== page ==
Self-driving cars hold the promise to make roads safer, create new economic opportunities, and help those with disabilities live more independently. That’s why the Energy and Commerce Committee produced the SELF DRIVE Act, to create clear rules of the road for the safe testing and deployment of self-driving cars across the country. Despite unanimous committee approval and a voice vote on the House floor, the Senate has yet to take action on this important, bipartisan bill.
Without a national framework, there is a real risk of states developing a patchwork of laws related to self-driving cars. This means uncertainty for innovators, and the U.S. potentially losing its competitive edge to countries in Europe and Asia that have already enacted legislation. Folks at the state and local levels may already be starting to feel the effects.
As Detroit News columnist Daniel Howes writes in his recent column: “…the increasingly competitive race for talent and investment — epitomized best by the disruptive, tech-driven mobility revolution — is revealing just how far Michigan needs to go to get in the game.”
The column continues, “That’s only part of the challenge as Michigan and its Motor City push to negotiate their place in a future arguably no one can completely discern in these opening years of Auto 2.0, the confluence of mobility, autonomy and electrification. Mounting evidence suggests Michigan is competing for — and often losing — big economic prizes that would signal whether outsiders with options think the state and its largest metro area are ‘prepared,’ in the jargon of the Detroit Regional Chamber’s Mackinac conference, for ‘the mobility disruption.’”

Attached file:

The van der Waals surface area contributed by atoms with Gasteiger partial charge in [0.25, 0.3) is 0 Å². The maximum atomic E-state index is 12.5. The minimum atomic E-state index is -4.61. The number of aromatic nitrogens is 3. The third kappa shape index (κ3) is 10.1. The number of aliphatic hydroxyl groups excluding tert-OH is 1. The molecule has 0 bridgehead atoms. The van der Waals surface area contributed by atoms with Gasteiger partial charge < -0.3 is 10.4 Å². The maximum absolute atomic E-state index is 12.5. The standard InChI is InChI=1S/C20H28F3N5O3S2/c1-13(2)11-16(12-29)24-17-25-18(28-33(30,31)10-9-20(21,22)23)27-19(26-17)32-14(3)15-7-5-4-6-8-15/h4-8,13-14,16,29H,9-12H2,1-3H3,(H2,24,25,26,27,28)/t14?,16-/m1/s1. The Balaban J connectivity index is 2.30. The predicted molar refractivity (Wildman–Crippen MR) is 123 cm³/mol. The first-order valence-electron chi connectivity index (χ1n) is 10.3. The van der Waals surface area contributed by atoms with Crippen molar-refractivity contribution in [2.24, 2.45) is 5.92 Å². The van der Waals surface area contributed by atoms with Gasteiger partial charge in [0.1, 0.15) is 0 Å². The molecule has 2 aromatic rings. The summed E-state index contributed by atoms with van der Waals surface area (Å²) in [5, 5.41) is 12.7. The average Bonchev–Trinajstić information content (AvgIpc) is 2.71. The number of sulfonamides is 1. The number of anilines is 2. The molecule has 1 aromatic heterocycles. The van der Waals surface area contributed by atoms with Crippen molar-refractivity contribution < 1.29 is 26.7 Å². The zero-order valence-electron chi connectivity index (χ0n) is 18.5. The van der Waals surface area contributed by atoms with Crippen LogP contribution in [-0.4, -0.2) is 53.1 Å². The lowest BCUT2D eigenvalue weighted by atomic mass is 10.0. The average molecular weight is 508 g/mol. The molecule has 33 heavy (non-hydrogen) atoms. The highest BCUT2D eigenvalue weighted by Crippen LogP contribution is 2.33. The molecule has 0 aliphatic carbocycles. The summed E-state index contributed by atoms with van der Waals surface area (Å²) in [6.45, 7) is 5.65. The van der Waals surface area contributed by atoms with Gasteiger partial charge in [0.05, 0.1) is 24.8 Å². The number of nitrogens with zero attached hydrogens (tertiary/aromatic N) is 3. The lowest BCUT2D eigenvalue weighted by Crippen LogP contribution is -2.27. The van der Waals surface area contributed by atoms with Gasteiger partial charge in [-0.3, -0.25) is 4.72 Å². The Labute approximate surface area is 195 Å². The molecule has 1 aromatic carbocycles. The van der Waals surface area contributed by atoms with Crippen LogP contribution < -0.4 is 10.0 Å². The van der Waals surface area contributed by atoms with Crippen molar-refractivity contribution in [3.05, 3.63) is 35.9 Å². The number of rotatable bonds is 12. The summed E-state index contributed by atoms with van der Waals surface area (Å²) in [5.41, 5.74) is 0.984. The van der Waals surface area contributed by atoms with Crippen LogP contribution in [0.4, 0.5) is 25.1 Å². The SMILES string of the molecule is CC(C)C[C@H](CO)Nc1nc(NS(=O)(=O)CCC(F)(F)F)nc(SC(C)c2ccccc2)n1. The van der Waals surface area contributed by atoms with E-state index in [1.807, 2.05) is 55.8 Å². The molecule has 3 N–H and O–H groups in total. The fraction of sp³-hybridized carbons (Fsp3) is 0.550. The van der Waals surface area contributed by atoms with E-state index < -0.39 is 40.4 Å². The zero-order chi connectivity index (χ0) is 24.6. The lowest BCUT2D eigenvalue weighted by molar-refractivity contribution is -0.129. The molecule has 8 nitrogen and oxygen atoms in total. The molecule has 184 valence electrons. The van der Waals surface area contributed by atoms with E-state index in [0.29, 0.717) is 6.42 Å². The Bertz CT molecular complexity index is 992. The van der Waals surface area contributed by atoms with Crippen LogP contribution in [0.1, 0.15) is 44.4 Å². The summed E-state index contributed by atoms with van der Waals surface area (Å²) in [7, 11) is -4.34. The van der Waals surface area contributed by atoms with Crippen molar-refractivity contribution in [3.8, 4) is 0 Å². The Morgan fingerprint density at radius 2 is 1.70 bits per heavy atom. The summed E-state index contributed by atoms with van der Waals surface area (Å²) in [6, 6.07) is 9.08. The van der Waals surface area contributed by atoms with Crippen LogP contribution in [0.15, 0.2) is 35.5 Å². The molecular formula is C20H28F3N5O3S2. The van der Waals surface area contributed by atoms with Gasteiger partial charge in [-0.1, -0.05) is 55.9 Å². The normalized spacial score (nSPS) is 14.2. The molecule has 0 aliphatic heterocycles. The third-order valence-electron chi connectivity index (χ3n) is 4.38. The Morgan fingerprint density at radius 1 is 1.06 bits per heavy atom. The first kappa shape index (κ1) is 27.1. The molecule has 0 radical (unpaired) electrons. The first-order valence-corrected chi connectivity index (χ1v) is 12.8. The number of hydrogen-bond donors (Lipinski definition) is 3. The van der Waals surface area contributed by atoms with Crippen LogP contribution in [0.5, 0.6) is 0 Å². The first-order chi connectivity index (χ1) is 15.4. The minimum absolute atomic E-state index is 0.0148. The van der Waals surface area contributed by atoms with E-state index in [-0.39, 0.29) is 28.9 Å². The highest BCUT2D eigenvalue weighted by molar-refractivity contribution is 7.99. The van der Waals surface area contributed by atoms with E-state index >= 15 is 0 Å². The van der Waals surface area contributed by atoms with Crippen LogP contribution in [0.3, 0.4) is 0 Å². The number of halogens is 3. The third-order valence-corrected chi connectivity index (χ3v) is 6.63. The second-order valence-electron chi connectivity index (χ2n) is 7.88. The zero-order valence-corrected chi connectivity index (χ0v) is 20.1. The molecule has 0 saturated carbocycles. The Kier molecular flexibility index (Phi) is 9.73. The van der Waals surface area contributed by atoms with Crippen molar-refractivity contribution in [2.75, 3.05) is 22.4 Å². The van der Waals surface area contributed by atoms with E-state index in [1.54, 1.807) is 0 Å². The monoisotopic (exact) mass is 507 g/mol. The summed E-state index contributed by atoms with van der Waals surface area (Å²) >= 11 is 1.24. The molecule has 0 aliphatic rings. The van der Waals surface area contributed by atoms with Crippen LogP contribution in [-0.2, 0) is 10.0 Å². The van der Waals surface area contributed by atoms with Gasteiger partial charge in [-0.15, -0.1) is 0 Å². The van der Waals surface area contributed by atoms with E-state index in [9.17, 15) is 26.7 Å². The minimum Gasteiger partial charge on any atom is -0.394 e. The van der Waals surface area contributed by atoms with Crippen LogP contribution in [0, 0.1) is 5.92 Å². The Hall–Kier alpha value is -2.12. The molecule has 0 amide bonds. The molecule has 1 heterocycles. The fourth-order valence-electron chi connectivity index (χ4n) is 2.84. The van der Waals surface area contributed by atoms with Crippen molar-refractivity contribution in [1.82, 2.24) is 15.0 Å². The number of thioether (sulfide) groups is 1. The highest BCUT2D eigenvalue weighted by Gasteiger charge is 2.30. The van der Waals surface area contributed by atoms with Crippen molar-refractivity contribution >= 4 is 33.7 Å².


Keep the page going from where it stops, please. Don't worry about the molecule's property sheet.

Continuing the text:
In the global race to develop this emerging technology, Americans stand to miss out on economic growth, jobs, and improved safety. The Senate should quickly pass self-driving car legislation before innovators and investors begin to look elsewhere.
The SELF DRIVE Act:
- Was approved by the Energy and Commerce Committee by 54-0 on July 27, 2017. It then passed the House by voice vote on September 6, 2017.
- Improves the National Highway Traffic Safety Administration’s (NHTSA) access to safety data for future updates and development of safety standards and provides greater transparency for disclosures for the public.
- Requires the submission of safety assessment certifications by manufacturers of self-driving cars.
- Strengthens NHTSA’s ability to update 1970s era regulation.
- Maintains NHTSA’s broad recall authority to remove self-driving cars off our roadways that it deems unsafe.
- Clarifies the state and federal roles with respect to self-driving cars.
- States will continue to control vehicle registration, licensing, driving education and training, insurance, law enforcement, crash investigations, safety and emissions inspections, congestion management, and traffic laws.
- NHTSA will continue to be the agency responsible for regulating the safety of the design, construction, and performance of self-driving cars to avoid requirements that would prohibit or limit interstate commerce and travel.
Click here to learn more about the SELF DRIVE Act.